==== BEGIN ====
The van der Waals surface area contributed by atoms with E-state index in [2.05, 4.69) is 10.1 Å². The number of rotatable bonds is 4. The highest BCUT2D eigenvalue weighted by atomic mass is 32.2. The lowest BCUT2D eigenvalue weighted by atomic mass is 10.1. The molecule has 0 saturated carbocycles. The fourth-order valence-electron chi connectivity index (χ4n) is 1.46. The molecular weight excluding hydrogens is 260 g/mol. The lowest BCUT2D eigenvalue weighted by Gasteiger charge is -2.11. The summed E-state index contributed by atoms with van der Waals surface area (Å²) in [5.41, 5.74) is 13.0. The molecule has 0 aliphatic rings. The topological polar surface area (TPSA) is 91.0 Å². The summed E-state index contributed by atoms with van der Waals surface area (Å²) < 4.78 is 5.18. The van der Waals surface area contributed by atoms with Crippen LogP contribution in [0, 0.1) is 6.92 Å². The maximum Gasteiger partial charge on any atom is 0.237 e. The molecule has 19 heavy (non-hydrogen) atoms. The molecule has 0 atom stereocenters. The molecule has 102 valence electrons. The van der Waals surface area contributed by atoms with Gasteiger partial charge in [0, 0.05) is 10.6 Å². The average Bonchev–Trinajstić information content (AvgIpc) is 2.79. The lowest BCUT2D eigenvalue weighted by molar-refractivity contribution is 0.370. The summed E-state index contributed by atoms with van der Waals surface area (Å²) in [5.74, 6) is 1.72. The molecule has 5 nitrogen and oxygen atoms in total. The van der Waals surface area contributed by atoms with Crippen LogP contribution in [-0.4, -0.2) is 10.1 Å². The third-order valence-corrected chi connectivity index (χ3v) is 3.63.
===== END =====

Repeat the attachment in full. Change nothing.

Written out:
The van der Waals surface area contributed by atoms with E-state index in [2.05, 4.69) is 10.1 Å². The number of rotatable bonds is 4. The highest BCUT2D eigenvalue weighted by atomic mass is 32.2. The lowest BCUT2D eigenvalue weighted by atomic mass is 10.1. The molecule has 0 saturated carbocycles. The fourth-order valence-electron chi connectivity index (χ4n) is 1.46. The molecular weight excluding hydrogens is 260 g/mol. The lowest BCUT2D eigenvalue weighted by Gasteiger charge is -2.11. The summed E-state index contributed by atoms with van der Waals surface area (Å²) in [5.41, 5.74) is 13.0. The molecule has 0 aliphatic rings. The topological polar surface area (TPSA) is 91.0 Å². The summed E-state index contributed by atoms with van der Waals surface area (Å²) < 4.78 is 5.18. The van der Waals surface area contributed by atoms with Crippen LogP contribution in [0, 0.1) is 6.92 Å². The maximum Gasteiger partial charge on any atom is 0.237 e. The molecule has 19 heavy (non-hydrogen) atoms. The molecule has 0 atom stereocenters. The molecule has 102 valence electrons. The van der Waals surface area contributed by atoms with Gasteiger partial charge in [0, 0.05) is 10.6 Å². The average Bonchev–Trinajstić information content (AvgIpc) is 2.79. The lowest BCUT2D eigenvalue weighted by molar-refractivity contribution is 0.370. The summed E-state index contributed by atoms with van der Waals surface area (Å²) in [5.74, 6) is 1.72. The molecule has 5 nitrogen and oxygen atoms in total. The van der Waals surface area contributed by atoms with Crippen LogP contribution in [-0.4, -0.2) is 10.1 Å². The third-order valence-corrected chi connectivity index (χ3v) is 3.63.